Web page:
Life and Lyme

Muddling through life after Lyme


As Christmas approaches, I am entering another year of purposely downplaying the holidays. I know, call me a Grinch if you want, but I bet my Christmas is way more relaxing than yours. This idea that holidays are the end-all be-all of everyone’s life has always rankled. My dad is notorious for disliking almost all holidays—not the idea of the celebration (except for Mother’s and Father’s Day, in his mind these were made exclusively for selling crap and making kids and parents alike feel terrible), but the way they have been hijacked by marketeers and mothers intent on torturing everyone with picture perfect spectacles that no mortal can match. In reality, except for astronomical events (solstices, meteor showers, eclipses) there is nothing TO celebrate that is real. It’s all made up. Except birthdays. Those are real,  but after thirty, celebrating  that I was one year older didn’t really make me all that happy.

Katie likes to joke that every day is Christmas, and in our family this is kind of true. We buy what we need and occasionally you get something special. While she was growing up, I made sure every holiday was celebrated, decorations, food, gifts, etc. I wore myself down trying to live up to whatever expectations I placed on myself. We all bring our personal baggage to this process, my ex and I were no exception. There was the annual holiday light fight, the drunken July 4th, the disappointing Valentine’s days, but there was also lots of fun. We made our own traditions and enjoyed them a great deal, until we didn’t. Life changes, and if you’re not ready to roll with that, holidays amplify those changes, both good and bad.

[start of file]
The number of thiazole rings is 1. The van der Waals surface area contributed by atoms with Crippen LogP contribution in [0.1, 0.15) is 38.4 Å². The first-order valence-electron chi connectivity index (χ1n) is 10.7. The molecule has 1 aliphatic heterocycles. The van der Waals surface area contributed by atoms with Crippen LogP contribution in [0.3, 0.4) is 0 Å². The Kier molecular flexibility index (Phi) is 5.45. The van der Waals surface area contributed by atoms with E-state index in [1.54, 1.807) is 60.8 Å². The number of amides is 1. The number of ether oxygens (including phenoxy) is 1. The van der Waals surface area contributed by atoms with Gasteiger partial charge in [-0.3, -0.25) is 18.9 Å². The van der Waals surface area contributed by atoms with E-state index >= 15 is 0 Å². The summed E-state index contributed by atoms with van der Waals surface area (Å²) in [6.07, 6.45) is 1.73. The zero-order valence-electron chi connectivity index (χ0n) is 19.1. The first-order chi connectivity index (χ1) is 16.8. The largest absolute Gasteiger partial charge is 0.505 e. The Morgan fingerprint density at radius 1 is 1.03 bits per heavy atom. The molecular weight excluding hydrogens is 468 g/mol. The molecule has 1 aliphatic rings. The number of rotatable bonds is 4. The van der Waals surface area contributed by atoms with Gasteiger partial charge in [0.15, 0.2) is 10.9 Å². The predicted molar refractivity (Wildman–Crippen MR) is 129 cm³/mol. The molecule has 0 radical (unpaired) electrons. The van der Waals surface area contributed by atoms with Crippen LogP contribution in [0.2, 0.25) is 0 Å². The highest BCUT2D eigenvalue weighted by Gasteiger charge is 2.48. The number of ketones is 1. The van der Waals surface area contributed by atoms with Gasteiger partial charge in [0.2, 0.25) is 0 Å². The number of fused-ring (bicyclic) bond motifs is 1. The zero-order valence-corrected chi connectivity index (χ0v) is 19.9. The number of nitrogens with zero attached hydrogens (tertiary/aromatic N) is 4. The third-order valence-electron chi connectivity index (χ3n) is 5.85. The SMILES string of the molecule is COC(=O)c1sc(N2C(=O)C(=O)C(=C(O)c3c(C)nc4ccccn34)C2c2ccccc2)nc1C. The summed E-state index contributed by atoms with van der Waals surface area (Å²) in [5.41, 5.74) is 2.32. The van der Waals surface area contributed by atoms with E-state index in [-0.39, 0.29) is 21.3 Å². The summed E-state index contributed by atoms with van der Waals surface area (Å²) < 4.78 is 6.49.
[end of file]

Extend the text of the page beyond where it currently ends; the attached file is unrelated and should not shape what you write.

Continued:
Six years ago, after my mom died, I didn’t feel like celebrating. My marriage was going downhill fast, Katie was gone, and there was nothing we needed. Oddly enough, it was a good Christmas. By not trying to live up to what I expected of myself, what marketeers, songs, and movies told me I should want, the day was quiet. We hiked, had a nice breakfast. We opened the few presents we got, everyone was content.

After I got divorced and started graduate school, the holidays were quiet by choice. All of them. Halloween, Fourth of July, Thanksgiving, and Christmas. Let’s not even talk about Valentine’s Day, my least favorite holiday of all. I’m not against holidays, I have simply discovered that there are many ways to celebrate (or not). If it was hard on Katie, she didn’t let on. In fact, she swears that she is quite happy with the way things are. We sneak off to the museum on an off day, buy each other a puzzle and have lunch. We buy our few Christmas gifts on Cyber Monday and wrap them together (Katie is a world-class gift wrapper). We are extremely close, and no declaration on holidays will alter that one way or the other.

Last year, I spent Christmas Day alone, sick with Lyme. It was no big deal, at least not to me. My dad certainly understood. Katie worked. She has worked the last three Christmases and Thanksgivings. Why not? We just pick another day to do our dinners, open our presents. The day is designated by us, not the calendar. Most people just can’t believe that I am satisfied with this arrangement. It’s kind of like my drinking friends can’t believe I don’t care much for drinking. I don’t care. At this stage in my life (almost post-Lyme, fingers crossed!), I can do whatever the hell I want. This includes not eating all the food people foist on you at each and every holiday, not dressing up in costumes, not buying unnecessary gifts, or sending cards (sorry, I’ve been bad at that since forever! But I don’t mind if I’m off your list…). What I’d really like for Christmas is to be well. What I’d like for any day is to be well. I’d also like to never hear “Grandma Got Run Over by a Reindeer” ever again, but we can’t always get what we want.

This is not an indictment of the way you celebrate holidays, nor is it an endorsement of the way I celebrate mine. I’m happy with the way things are right now. Like all things, it will change. Until then, this year is a music year. Bring on the Christmas carols! On Christmas day, however, I just may go eat Chinese food, and if I feel good, it will be the most wonderful day of the year.

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